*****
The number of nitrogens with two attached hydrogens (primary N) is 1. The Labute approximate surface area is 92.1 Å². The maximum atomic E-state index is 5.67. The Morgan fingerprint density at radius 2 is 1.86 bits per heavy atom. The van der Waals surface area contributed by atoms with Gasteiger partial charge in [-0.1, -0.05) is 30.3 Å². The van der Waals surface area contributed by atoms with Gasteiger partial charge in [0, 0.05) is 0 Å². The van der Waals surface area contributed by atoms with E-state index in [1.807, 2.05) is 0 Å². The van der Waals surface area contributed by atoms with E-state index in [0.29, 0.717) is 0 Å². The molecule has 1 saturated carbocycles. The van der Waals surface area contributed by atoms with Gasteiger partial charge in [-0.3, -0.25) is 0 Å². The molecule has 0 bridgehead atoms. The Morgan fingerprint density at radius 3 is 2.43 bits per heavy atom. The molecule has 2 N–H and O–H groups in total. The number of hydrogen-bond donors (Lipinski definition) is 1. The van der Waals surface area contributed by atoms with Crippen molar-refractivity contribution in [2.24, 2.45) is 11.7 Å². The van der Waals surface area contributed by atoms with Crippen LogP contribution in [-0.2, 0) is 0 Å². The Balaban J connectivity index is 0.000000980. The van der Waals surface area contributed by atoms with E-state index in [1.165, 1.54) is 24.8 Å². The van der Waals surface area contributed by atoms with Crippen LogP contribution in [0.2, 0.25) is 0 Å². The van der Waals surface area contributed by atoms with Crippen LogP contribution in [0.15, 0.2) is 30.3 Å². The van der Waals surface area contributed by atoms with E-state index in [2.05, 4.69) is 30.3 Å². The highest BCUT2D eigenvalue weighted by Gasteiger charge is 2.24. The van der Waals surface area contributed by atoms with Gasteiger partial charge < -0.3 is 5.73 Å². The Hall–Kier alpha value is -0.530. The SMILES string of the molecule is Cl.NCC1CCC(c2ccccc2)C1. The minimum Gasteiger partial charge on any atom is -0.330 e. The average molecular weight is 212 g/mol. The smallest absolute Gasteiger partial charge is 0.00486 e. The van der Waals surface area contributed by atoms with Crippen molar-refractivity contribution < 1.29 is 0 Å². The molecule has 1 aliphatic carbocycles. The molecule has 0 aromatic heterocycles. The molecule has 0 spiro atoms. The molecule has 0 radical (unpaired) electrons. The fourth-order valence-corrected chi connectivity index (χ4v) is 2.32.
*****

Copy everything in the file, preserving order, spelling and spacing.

The number of nitrogens with two attached hydrogens (primary N) is 1. The Labute approximate surface area is 92.1 Å². The maximum atomic E-state index is 5.67. The Morgan fingerprint density at radius 2 is 1.86 bits per heavy atom. The van der Waals surface area contributed by atoms with Gasteiger partial charge in [-0.1, -0.05) is 30.3 Å². The van der Waals surface area contributed by atoms with Gasteiger partial charge in [0, 0.05) is 0 Å². The van der Waals surface area contributed by atoms with E-state index in [1.807, 2.05) is 0 Å². The van der Waals surface area contributed by atoms with E-state index in [0.29, 0.717) is 0 Å². The molecule has 1 saturated carbocycles. The van der Waals surface area contributed by atoms with Gasteiger partial charge in [-0.3, -0.25) is 0 Å². The molecule has 0 bridgehead atoms. The Morgan fingerprint density at radius 3 is 2.43 bits per heavy atom. The molecule has 2 N–H and O–H groups in total. The number of hydrogen-bond donors (Lipinski definition) is 1. The van der Waals surface area contributed by atoms with Crippen molar-refractivity contribution in [2.24, 2.45) is 11.7 Å². The van der Waals surface area contributed by atoms with Crippen LogP contribution in [-0.2, 0) is 0 Å². The Balaban J connectivity index is 0.000000980. The van der Waals surface area contributed by atoms with E-state index in [1.165, 1.54) is 24.8 Å². The van der Waals surface area contributed by atoms with Crippen LogP contribution in [0.2, 0.25) is 0 Å². The van der Waals surface area contributed by atoms with Crippen LogP contribution in [0.15, 0.2) is 30.3 Å². The van der Waals surface area contributed by atoms with E-state index in [2.05, 4.69) is 30.3 Å². The highest BCUT2D eigenvalue weighted by Gasteiger charge is 2.24. The van der Waals surface area contributed by atoms with Gasteiger partial charge < -0.3 is 5.73 Å². The Hall–Kier alpha value is -0.530. The SMILES string of the molecule is Cl.NCC1CCC(c2ccccc2)C1. The minimum Gasteiger partial charge on any atom is -0.330 e. The average molecular weight is 212 g/mol. The smallest absolute Gasteiger partial charge is 0.00486 e. The van der Waals surface area contributed by atoms with Crippen molar-refractivity contribution < 1.29 is 0 Å². The molecule has 1 aliphatic carbocycles. The molecule has 0 aromatic heterocycles. The molecule has 0 spiro atoms. The molecule has 0 radical (unpaired) electrons. The fourth-order valence-corrected chi connectivity index (χ4v) is 2.32.